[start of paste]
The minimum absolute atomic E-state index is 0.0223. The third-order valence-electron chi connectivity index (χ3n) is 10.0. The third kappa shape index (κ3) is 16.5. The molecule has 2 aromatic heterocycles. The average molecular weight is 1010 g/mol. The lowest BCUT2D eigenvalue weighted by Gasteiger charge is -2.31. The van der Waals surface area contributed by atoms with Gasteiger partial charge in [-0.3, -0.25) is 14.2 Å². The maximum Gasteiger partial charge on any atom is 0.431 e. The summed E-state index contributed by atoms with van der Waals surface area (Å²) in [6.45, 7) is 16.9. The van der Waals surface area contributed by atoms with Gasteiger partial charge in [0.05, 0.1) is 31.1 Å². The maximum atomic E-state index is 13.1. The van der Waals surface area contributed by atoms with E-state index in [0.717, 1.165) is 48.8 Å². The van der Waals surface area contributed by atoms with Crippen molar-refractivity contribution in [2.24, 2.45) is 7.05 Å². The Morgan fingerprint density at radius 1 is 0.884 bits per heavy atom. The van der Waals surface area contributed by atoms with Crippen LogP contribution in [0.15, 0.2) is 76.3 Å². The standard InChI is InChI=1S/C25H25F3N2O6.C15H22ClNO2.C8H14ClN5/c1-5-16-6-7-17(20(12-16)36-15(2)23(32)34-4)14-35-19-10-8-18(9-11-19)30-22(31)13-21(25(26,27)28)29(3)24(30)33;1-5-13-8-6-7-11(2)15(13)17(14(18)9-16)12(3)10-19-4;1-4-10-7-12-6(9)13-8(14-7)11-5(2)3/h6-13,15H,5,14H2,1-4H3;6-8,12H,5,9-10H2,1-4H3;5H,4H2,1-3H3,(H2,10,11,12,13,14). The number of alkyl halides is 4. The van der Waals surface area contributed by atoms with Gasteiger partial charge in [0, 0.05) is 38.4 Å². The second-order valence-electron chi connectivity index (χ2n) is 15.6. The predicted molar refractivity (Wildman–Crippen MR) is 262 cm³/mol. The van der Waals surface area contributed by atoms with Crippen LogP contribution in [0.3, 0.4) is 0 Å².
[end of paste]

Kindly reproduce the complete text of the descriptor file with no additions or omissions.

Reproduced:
The minimum absolute atomic E-state index is 0.0223. The third-order valence-electron chi connectivity index (χ3n) is 10.0. The third kappa shape index (κ3) is 16.5. The molecule has 2 aromatic heterocycles. The average molecular weight is 1010 g/mol. The lowest BCUT2D eigenvalue weighted by Gasteiger charge is -2.31. The van der Waals surface area contributed by atoms with Gasteiger partial charge in [-0.3, -0.25) is 14.2 Å². The maximum Gasteiger partial charge on any atom is 0.431 e. The summed E-state index contributed by atoms with van der Waals surface area (Å²) in [6.45, 7) is 16.9. The van der Waals surface area contributed by atoms with Gasteiger partial charge in [0.05, 0.1) is 31.1 Å². The maximum atomic E-state index is 13.1. The van der Waals surface area contributed by atoms with E-state index in [0.717, 1.165) is 48.8 Å². The van der Waals surface area contributed by atoms with Crippen molar-refractivity contribution in [2.24, 2.45) is 7.05 Å². The Morgan fingerprint density at radius 1 is 0.884 bits per heavy atom. The van der Waals surface area contributed by atoms with Crippen LogP contribution in [0.15, 0.2) is 76.3 Å². The standard InChI is InChI=1S/C25H25F3N2O6.C15H22ClNO2.C8H14ClN5/c1-5-16-6-7-17(20(12-16)36-15(2)23(32)34-4)14-35-19-10-8-18(9-11-19)30-22(31)13-21(25(26,27)28)29(3)24(30)33;1-5-13-8-6-7-11(2)15(13)17(14(18)9-16)12(3)10-19-4;1-4-10-7-12-6(9)13-8(14-7)11-5(2)3/h6-13,15H,5,14H2,1-4H3;6-8,12H,5,9-10H2,1-4H3;5H,4H2,1-3H3,(H2,10,11,12,13,14). The number of alkyl halides is 4. The van der Waals surface area contributed by atoms with Gasteiger partial charge in [0, 0.05) is 38.4 Å². The second-order valence-electron chi connectivity index (χ2n) is 15.6. The predicted molar refractivity (Wildman–Crippen MR) is 262 cm³/mol. The van der Waals surface area contributed by atoms with Crippen LogP contribution in [0.3, 0.4) is 0 Å².